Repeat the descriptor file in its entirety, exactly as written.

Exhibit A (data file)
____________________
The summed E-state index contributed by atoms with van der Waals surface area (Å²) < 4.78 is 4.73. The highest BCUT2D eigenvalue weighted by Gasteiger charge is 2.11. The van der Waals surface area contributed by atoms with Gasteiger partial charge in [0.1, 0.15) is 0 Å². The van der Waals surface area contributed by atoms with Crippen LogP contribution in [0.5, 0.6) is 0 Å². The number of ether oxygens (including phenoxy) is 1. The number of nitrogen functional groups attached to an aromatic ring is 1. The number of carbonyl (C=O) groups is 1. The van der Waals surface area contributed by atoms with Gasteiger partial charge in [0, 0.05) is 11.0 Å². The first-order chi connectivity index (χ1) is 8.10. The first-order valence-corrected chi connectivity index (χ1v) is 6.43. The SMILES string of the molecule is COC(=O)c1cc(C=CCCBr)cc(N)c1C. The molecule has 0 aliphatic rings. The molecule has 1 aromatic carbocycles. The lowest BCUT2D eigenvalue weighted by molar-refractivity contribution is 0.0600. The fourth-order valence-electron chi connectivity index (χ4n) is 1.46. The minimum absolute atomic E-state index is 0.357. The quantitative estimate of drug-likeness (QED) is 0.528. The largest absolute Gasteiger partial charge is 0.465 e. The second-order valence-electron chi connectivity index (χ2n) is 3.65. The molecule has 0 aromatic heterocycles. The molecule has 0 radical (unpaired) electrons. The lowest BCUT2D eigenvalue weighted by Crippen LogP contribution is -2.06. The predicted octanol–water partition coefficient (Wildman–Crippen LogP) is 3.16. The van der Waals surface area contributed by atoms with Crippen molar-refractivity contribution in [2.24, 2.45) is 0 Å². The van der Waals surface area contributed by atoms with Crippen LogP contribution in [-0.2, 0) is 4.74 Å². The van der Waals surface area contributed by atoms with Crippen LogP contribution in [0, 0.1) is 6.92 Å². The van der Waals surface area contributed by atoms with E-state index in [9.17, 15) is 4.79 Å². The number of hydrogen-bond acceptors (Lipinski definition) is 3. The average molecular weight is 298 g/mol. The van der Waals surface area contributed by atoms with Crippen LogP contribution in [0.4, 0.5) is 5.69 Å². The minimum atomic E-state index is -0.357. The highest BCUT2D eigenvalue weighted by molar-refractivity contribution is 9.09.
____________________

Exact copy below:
The summed E-state index contributed by atoms with van der Waals surface area (Å²) < 4.78 is 4.73. The highest BCUT2D eigenvalue weighted by Gasteiger charge is 2.11. The van der Waals surface area contributed by atoms with Gasteiger partial charge in [0.1, 0.15) is 0 Å². The van der Waals surface area contributed by atoms with Crippen LogP contribution in [0.5, 0.6) is 0 Å². The number of ether oxygens (including phenoxy) is 1. The number of nitrogen functional groups attached to an aromatic ring is 1. The number of carbonyl (C=O) groups is 1. The van der Waals surface area contributed by atoms with Gasteiger partial charge in [0, 0.05) is 11.0 Å². The first-order chi connectivity index (χ1) is 8.10. The first-order valence-corrected chi connectivity index (χ1v) is 6.43. The SMILES string of the molecule is COC(=O)c1cc(C=CCCBr)cc(N)c1C. The molecule has 0 aliphatic rings. The molecule has 1 aromatic carbocycles. The lowest BCUT2D eigenvalue weighted by molar-refractivity contribution is 0.0600. The fourth-order valence-electron chi connectivity index (χ4n) is 1.46. The minimum absolute atomic E-state index is 0.357. The quantitative estimate of drug-likeness (QED) is 0.528. The largest absolute Gasteiger partial charge is 0.465 e. The second-order valence-electron chi connectivity index (χ2n) is 3.65. The molecule has 0 aromatic heterocycles. The molecule has 0 radical (unpaired) electrons. The lowest BCUT2D eigenvalue weighted by Crippen LogP contribution is -2.06. The predicted octanol–water partition coefficient (Wildman–Crippen LogP) is 3.16. The van der Waals surface area contributed by atoms with Crippen molar-refractivity contribution in [2.24, 2.45) is 0 Å². The van der Waals surface area contributed by atoms with Crippen LogP contribution in [-0.2, 0) is 4.74 Å². The van der Waals surface area contributed by atoms with Crippen LogP contribution in [0, 0.1) is 6.92 Å². The van der Waals surface area contributed by atoms with E-state index in [9.17, 15) is 4.79 Å². The number of hydrogen-bond acceptors (Lipinski definition) is 3. The average molecular weight is 298 g/mol. The van der Waals surface area contributed by atoms with Crippen LogP contribution in [0.4, 0.5) is 5.69 Å². The minimum atomic E-state index is -0.357. The highest BCUT2D eigenvalue weighted by molar-refractivity contribution is 9.09.